Giorgia Meloni looks set to become Italy's first woman prime minister at the head of its most right-wing government since World War Two after leading a conservative alliance to triumph at Sunday's election.
Near final results showed the rightist bloc should have a solid majority in both houses of parliament, potentially giving Italy a rare chance of political stability after years of upheaval and fragile coalitions.
"We must remember that we are not at the end point, we are at the starting point. It is from tomorrow that we must prove our worth," the 45-year-old Meloni told cheering supporters of her nationalist Brothers of Italy party early Monday morning.
Meloni and her allies face a daunting list of challenges, including soaring energy prices, war in Ukraine and renewed slowdown in the euro zone's third largest economy.
Her coalition government, Italy's 68th since 1946, is unlikely to be installed before the end of October and Prime Minister Mario Draghi remains at the head of a caretaker administration for now.
Enrico Letta, the leader of Italy's centre-left Democratic Party (PD), plans to step down after defeat in the national election, he said on Monday.
Letta told a news conference that he would stay on for the time being but not stand for the leadership at the next party congress which will be held in the near future.
He described the election victory for a right-wing alliance led by Giorgia Meloni as a "sad day for Italy and Europe".
European capitals and financial markets will carefully scrutinize her early moves - starting from her ministerial picks - given her eurosceptic past and her allies' ambivalent position on Russia.
Initial market reaction on Monday was muted, with the outcome having been widely forecast in opinion polls.
"What Italy needs is a stable government," Giovanni Donzelli, a senior Brothers of Italy figure, told the SkyTG24 broadcasters. "The results appear to gives us this possibility and we wont shy away from it."
Meloni plays down her party's post-fascist roots and portrays it as a mainstream group like Britain's Conservatives. She has pledged to back Western policy on Ukraine and not take risks with Italy's fragile finances.
She struck a conciliatory tone in her victory speech.
"If we are called on to govern this nation we will do it for all the Italians, with the aim of uniting the people and focusing on what unites us rather than what divides us," she said. "This is a time for being responsible."
With results counted in more than 97% of polling stations, the Brothers of Italy led with more than 26%, up from just 4% in the last national election in 2018, supplanting Matteo Salvini's League party as the driving force on the right.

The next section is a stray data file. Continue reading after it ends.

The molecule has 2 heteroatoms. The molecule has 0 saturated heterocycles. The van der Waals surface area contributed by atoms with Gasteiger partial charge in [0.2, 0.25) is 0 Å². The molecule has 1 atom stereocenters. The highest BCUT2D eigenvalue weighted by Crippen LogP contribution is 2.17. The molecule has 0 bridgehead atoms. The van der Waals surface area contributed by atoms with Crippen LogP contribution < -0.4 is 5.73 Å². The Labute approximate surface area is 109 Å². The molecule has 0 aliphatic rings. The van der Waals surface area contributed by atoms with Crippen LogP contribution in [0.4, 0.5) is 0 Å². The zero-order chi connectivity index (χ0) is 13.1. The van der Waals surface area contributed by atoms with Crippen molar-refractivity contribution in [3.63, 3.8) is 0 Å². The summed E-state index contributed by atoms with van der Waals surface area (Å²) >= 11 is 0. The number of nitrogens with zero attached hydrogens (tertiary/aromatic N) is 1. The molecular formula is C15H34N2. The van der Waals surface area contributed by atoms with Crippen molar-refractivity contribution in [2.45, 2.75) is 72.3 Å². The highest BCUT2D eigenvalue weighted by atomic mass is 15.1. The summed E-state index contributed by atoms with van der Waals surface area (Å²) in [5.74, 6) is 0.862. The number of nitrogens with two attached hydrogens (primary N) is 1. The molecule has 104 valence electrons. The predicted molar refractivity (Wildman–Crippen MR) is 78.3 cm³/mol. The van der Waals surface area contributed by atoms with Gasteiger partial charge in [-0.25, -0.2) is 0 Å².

The League took only around 9% of the vote, down from more than 17% four years ago. The other major conservative party, Silvio Berlusconi's Forza Italia, scored around 8%.
Meloni's alliance is split on some highly sensitive issues that might be difficult to reconcile once in government.
Salvini, for example, questions the West's sanctions against Russia and both he and Berlusconi have often expressed their admiration of its leader Vladimir Putin.
They also have differing views on how to deal with surging energy bills and have laid out a raft of promises, including tax cuts and pension reform, that Italy will struggle to afford.
Sarah Carlson, senior vice president of Moody's credit ratings agency, said the next Italian government will have to manage a debt burden "that is vulnerable to negative growth, funding cost, and inflation developments."
Meloni will take over from Draghi, the former head of the European Central Bank, who pushed Rome to the center of EU policy-making during his 18-month stint in office, forging close ties with Paris and Berlin.
In Europe, the first to hail her victory were hard-right opposition parties in Spain and France, and Poland and Hungary's national conservative governments which both have strained relations with Brussels.
Despite its clearcut result, the vote was not a ringing endorsement for the right bloc. Turnout was just 64% against 73% four years ago -- a record low in a country that has historically had strong voter participation.
The right took full advantage of Italy's electoral law, which benefits parties that forge pre-ballot alliances. Center-left and centrist parties failed to hook up and even though they collectively won more votes, they ended up with far fewer seats.
The center-left Democratic Party (PD) took some 19%, while the left-leaning, unaligned 5-Star Movement scored around 15%, a result above expectations.The centrist "Action" group won almost 8%.
"This is a sad evening for the country," said Debora Serracchiani, a senior PD lawmaker. "(The right) has the majority in parliament, but not in the country."